Select Committee on Public Accounts Thirtieth Report

3  Information on the performance of sewer networks

19. For companies to make the right investments at the right time, there must be consistent and reliable information on the condition of the sewer network they own. Before privatisation, there was incomplete and inconsistent information on the performance and condition of networks. Ofwat described the records maintained by water authorities before privatisation as patchy.[26]

20. The companies and Ofwat have improved the quality of information. Since 2000, the industry and its regulators have worked together to develop a "common framework" allowing companies to obtain a better understanding of network capital maintenance needs, founded on risk-based principles.

21. There remain, however, problems of consistency between and within companies. There can be difficulties in comparing asset condition over time, in particular with the interpretation of grades assessing condition. The water industry has produced five versions of its guidance on grading in their Sewer Rehabilitation Manuals and companies use different versions.[27]

22. Some companies consider that Ofwat should give more weighting to trends in the condition of sewers. At present, companies report on asset condition on a sample basis as part of a five-yearly asset inventory exercise. There is however no long-term programme of surveys of the same sample, or cohort, of sewer - so it is rare for the same sewer to be surveyed from one assessment to the next.[28] Companies do not have a cohort of sewers which they continue to look at every five years in order to detect whether there is a systematic rate of deterioration.[29]

23. Ofwat uses backward-looking indicators, based on past performance, to monitor the condition of each company's sewer network. The indicators do not provide robust information on the likelihood of asset failure (for example, a sewer collapse) or the need for investment in the future. Ofwat acknowledged the weaknesses in the backward-looking approach and confirmed its determination, alongside the companies, to develop a more forward looking element in the analysis of the performance and condition of sewer networks.[30]

24. The investment cycle appears to be driven less by the information obtained by companies and Ofwat than by the regulatory cycle. Figure 4 below shows how companies tend to incur low expenditure immediately after Ofwat has set price controls, while expenditure tends to increase towards the middle of the price review period, before falling away at the end.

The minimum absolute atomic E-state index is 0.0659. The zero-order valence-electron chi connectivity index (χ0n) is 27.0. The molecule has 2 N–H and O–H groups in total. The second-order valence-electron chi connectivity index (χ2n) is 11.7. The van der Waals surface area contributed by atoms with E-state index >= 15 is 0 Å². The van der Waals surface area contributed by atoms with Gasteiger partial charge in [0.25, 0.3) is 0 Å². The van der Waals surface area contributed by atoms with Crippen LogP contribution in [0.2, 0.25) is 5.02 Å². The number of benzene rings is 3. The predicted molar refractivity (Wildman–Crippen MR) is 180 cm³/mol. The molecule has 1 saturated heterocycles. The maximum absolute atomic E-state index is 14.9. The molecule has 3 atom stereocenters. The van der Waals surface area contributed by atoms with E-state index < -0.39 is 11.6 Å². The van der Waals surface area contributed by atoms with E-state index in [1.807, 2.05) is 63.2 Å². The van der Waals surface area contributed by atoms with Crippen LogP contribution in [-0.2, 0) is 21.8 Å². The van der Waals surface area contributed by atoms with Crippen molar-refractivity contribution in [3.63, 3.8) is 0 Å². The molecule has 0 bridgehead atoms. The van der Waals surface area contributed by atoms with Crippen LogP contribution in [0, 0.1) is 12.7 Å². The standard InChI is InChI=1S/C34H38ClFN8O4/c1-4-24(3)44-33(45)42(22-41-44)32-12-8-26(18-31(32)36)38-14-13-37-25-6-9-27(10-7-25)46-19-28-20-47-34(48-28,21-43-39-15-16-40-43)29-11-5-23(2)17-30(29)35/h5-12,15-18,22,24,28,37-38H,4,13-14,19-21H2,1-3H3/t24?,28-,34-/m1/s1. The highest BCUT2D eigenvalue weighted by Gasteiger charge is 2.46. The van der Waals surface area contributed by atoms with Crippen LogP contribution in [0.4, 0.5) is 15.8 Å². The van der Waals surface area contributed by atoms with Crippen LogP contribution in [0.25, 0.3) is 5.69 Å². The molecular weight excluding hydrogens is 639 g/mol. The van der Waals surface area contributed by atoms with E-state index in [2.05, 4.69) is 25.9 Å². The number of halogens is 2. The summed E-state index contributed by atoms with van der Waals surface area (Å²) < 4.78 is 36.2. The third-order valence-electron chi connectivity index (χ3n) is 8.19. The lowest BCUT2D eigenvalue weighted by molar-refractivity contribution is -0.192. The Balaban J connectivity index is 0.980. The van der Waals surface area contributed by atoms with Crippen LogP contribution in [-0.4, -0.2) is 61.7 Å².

Figure 4: Profile of investment spending on sewer networks

Source: C&AG's Report, Figure 7

25. Ofwat did not think this was an acceptable profile, but the investment cycle was more stable than it had been in the past, when sewer assets had been owned by water authorities subject to annual public sector expenditure controls. Ofwat have sought to address the uneven cycle by confirming in advance the investment programme for the first year of the next price control period.[31]

26. There is only a limited longer-term framework for planning investment in sewer networks. By contrast, the licences issued to water companies require them to prepare water resource plans, which consider the balance of supply and demand over a 25 year period.[32] There are two issues that may increase the pressure on water companies as they attempt to run effective networks. Firstly, climate change may lead to more intense rainstorms, which in turn may lead to more incidents when the existing sewer capacity is insufficient for the expected water flow. Ofwat consider that there is already evidence of climate change in the increasing intensity of rainstorms.[33] Secondly, expected increases in the number of houses in the South East may increase the risk that existing sewer networks have insufficient capacity. Ofwat acknowledged the potential impact on the design of water and sewerage systems of the pressure of new housing development in the South East.[34]

26   Q 19 Back

27   C&AG's Report, para 3.16 Back

28   ibid Back

29   Q 20 Back

30   Q 10 Back

31   Q 53 Back

32   C&AG's Report, paras 3.30-3.31 Back

33   Q 12 Back

34   Q 12 Back

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